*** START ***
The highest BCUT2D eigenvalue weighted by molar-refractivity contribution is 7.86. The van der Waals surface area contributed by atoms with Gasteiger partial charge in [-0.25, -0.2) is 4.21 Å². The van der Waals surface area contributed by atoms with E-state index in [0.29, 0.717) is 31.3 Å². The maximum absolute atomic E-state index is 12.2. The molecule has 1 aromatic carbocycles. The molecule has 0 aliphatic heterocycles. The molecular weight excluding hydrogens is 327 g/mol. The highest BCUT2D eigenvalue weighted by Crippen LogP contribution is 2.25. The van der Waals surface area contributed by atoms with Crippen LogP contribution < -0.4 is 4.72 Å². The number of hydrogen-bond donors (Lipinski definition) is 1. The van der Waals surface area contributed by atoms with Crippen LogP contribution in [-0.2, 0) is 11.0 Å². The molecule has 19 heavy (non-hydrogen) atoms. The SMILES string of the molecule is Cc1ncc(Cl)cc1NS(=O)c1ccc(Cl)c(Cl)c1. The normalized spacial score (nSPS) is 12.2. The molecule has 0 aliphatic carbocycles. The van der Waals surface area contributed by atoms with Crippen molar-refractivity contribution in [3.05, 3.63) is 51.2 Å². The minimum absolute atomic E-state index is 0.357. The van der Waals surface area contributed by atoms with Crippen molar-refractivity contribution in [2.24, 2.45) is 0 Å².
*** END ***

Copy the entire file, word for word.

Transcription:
The highest BCUT2D eigenvalue weighted by molar-refractivity contribution is 7.86. The van der Waals surface area contributed by atoms with Gasteiger partial charge in [-0.25, -0.2) is 4.21 Å². The van der Waals surface area contributed by atoms with E-state index in [0.29, 0.717) is 31.3 Å². The maximum absolute atomic E-state index is 12.2. The molecule has 1 aromatic carbocycles. The molecule has 0 aliphatic heterocycles. The molecular weight excluding hydrogens is 327 g/mol. The highest BCUT2D eigenvalue weighted by Crippen LogP contribution is 2.25. The van der Waals surface area contributed by atoms with Crippen LogP contribution < -0.4 is 4.72 Å². The number of hydrogen-bond donors (Lipinski definition) is 1. The van der Waals surface area contributed by atoms with Crippen LogP contribution in [-0.2, 0) is 11.0 Å². The molecule has 19 heavy (non-hydrogen) atoms. The SMILES string of the molecule is Cc1ncc(Cl)cc1NS(=O)c1ccc(Cl)c(Cl)c1. The normalized spacial score (nSPS) is 12.2. The molecule has 0 aliphatic carbocycles. The van der Waals surface area contributed by atoms with Crippen molar-refractivity contribution in [3.05, 3.63) is 51.2 Å². The minimum absolute atomic E-state index is 0.357. The van der Waals surface area contributed by atoms with Crippen molar-refractivity contribution in [2.24, 2.45) is 0 Å².